One of the most important aspects when creating a webpage or an app, is performance. Nobody wants an app that crashes or a webpage that doesn’t load, and the waiting time of the users is not very long. According to Kissmetrics, 47% of visitors expect a website to load in less than 2 seconds, and 40 percent of visitors will leave the website if the loading process takes more than 3 seconds.
With these numbers in mind, performance should always be taken into account when creating your web apps. To help get you started, here are 12 ways to effectively improve application performance:
1. Cache in the browser
Scripts are often used to access a certain object. By storing a repeated access object inside a user-defined variable, as well as using a variable in subsequent references to that object, performance improvement can be achieved immediately.
2. Define the execution context
In order to effectively measure any improvements that you’re incorporating into your program, you must establish a set of well-defined environments where is possible to test the performance of the code.
This step will not only reduce transmission time, but also the time it takes for the browser to analyze and compile the code. To do this, you must take into account the following points:
4. Avoid using too much memory
You should always try to limit memory use to what is absolutely necessary, because is not possible to know how much memory is required by the device being used to run your app.
Users want to see a page load quickly, but it’s not likely that all functions need to be available for the initial load of the page. If a user must perform a certain action in order for a function to be executed (e.g. by clicking on an element, or changing tabs), it’s possible to defer loading that function until after the initial page load.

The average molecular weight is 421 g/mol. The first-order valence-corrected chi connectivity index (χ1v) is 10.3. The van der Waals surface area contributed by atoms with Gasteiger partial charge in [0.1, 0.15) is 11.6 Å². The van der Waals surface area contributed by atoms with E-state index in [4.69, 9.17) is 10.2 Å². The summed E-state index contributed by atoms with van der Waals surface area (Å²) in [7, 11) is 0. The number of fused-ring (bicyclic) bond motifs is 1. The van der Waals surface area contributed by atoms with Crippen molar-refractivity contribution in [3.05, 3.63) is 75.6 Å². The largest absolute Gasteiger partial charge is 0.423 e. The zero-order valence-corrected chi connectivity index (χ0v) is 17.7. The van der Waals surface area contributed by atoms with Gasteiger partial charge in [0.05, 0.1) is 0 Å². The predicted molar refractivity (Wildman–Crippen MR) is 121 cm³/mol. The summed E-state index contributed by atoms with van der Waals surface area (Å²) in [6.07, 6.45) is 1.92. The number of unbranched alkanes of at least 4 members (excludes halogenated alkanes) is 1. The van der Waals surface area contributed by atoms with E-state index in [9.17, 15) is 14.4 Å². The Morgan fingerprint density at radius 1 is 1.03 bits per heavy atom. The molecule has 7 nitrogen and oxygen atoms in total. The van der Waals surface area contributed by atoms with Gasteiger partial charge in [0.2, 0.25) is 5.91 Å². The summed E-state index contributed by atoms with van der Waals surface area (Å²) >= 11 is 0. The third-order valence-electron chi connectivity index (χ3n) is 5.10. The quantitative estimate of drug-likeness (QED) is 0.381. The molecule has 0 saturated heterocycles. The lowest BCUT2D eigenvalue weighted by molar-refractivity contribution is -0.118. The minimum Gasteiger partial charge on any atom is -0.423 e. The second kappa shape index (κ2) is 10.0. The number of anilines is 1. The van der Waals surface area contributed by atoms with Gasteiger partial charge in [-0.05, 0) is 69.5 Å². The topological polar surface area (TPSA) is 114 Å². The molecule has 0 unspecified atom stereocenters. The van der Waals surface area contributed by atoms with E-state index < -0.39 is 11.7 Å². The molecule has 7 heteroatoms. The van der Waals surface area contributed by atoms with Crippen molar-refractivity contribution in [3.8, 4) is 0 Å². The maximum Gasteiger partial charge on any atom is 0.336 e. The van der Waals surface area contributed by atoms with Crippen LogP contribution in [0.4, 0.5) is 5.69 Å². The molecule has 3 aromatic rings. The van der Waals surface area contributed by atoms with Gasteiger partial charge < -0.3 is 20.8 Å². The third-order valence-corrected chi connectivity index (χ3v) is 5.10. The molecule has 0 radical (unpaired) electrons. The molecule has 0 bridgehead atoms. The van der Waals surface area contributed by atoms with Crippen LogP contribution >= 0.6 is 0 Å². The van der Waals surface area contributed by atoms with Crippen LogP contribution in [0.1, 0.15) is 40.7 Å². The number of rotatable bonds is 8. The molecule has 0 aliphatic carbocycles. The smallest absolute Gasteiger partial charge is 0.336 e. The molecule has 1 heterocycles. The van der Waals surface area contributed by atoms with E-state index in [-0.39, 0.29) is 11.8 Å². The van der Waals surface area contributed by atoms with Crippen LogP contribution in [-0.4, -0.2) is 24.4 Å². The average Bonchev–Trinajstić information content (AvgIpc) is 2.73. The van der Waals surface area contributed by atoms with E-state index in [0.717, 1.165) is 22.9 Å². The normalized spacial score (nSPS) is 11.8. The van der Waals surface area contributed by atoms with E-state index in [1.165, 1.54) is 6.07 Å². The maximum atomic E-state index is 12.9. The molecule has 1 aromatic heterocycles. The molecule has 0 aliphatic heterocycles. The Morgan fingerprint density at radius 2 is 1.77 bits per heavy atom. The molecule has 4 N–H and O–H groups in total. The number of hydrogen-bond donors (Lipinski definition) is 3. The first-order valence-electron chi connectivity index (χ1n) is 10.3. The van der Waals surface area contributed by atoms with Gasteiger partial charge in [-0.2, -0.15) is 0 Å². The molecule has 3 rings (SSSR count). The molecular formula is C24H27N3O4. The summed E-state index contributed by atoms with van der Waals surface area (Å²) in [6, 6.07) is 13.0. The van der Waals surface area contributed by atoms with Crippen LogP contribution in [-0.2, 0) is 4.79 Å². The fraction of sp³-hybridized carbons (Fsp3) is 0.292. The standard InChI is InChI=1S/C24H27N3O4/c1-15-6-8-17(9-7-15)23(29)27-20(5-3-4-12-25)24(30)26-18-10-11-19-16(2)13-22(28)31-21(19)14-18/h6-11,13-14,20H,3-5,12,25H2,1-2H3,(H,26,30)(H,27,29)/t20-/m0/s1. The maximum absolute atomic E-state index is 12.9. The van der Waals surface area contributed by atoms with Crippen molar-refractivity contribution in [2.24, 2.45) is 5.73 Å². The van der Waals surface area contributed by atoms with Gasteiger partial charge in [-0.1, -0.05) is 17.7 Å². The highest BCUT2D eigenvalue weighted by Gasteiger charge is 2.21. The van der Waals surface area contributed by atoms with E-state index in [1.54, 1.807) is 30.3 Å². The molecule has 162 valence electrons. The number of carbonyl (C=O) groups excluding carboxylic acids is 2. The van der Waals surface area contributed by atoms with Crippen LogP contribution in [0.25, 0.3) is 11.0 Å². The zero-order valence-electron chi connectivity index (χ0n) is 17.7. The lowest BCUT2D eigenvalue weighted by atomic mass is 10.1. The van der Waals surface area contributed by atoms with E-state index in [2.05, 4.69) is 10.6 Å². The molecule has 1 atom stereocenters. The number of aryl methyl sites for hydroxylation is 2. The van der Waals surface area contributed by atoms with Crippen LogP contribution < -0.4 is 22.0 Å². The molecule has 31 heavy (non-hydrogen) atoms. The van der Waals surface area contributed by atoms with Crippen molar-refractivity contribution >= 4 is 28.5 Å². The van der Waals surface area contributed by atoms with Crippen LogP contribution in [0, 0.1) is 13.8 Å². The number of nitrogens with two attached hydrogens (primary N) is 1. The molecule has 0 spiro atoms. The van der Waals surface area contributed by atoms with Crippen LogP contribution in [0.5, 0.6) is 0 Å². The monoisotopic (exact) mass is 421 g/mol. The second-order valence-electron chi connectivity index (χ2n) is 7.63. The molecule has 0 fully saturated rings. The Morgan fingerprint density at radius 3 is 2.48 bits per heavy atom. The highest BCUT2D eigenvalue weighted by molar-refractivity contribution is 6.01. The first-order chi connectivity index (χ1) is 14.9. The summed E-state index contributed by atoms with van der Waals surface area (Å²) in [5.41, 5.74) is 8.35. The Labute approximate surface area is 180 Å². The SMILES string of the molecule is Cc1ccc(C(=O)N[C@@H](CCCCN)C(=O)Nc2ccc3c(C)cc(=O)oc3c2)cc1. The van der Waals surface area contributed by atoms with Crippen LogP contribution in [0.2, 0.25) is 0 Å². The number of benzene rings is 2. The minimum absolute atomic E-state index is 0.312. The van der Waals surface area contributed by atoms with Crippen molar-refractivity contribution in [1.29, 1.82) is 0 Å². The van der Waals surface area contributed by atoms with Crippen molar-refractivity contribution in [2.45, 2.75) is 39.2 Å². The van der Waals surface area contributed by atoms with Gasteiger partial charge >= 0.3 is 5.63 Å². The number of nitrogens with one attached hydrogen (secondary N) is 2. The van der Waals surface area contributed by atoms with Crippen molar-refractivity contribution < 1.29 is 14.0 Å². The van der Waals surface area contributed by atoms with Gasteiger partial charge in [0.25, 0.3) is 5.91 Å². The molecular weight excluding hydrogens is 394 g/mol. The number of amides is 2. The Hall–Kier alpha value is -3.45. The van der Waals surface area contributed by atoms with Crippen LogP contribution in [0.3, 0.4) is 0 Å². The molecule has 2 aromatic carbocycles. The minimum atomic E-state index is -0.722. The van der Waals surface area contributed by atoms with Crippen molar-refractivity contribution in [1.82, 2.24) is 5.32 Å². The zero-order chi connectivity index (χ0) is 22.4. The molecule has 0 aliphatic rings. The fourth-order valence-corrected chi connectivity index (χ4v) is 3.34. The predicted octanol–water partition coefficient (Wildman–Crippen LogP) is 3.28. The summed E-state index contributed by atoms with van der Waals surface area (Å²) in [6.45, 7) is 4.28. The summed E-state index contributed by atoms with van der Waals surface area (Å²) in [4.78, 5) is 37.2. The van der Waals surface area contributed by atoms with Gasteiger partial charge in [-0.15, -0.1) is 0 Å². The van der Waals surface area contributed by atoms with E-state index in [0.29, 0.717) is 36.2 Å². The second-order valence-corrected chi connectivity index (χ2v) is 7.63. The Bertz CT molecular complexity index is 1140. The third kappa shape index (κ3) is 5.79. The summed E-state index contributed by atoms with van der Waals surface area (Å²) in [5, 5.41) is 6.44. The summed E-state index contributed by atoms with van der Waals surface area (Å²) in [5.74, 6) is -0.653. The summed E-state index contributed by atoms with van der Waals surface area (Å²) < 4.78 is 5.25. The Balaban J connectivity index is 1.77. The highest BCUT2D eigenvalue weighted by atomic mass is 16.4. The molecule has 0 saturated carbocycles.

6. Avoid memory leaks
If a memory leak is ongoing, the loaded page will reserve more and more memory, eventually occupying all the available memory of the device and severely impacting performance. You’ve probably seen (and likely been frustrated by) this type of failure, likely on a page with a carousel or image slider.
In Chrome Dev Tools, you can analyze if your website has memory leaks by recording a timeline in the Performance tab.
Usually, memory leaks come from pieces of the DOM that are removed from the page but have some variable that makes reference to them and, therefore, the garbage collector can not eliminate them.
7. Use web workers when you need to execute code that needs a lot of execution time
According to the Mozilla Developers Network (MDN) documentation: “Web Workers makes it possible to run a script operation in a background thread separate from the main execution thread of a web application. The advantage of this is that laborious processing can be performed in a separate thread, allowing the main (usually the UI) thread to run without being blocked/slowed down.”
Web workers allow your code to perform processor-intensive calculations without blocking the user interface thread. Web Workers allow you spawn new threads and delegate work to these threads for efficient performance. This way, long running tasks which would normally block other tasks are passed off to a worker and the main thread can run without being blocked.
8. If you access a DOM item several times, save it in a local variable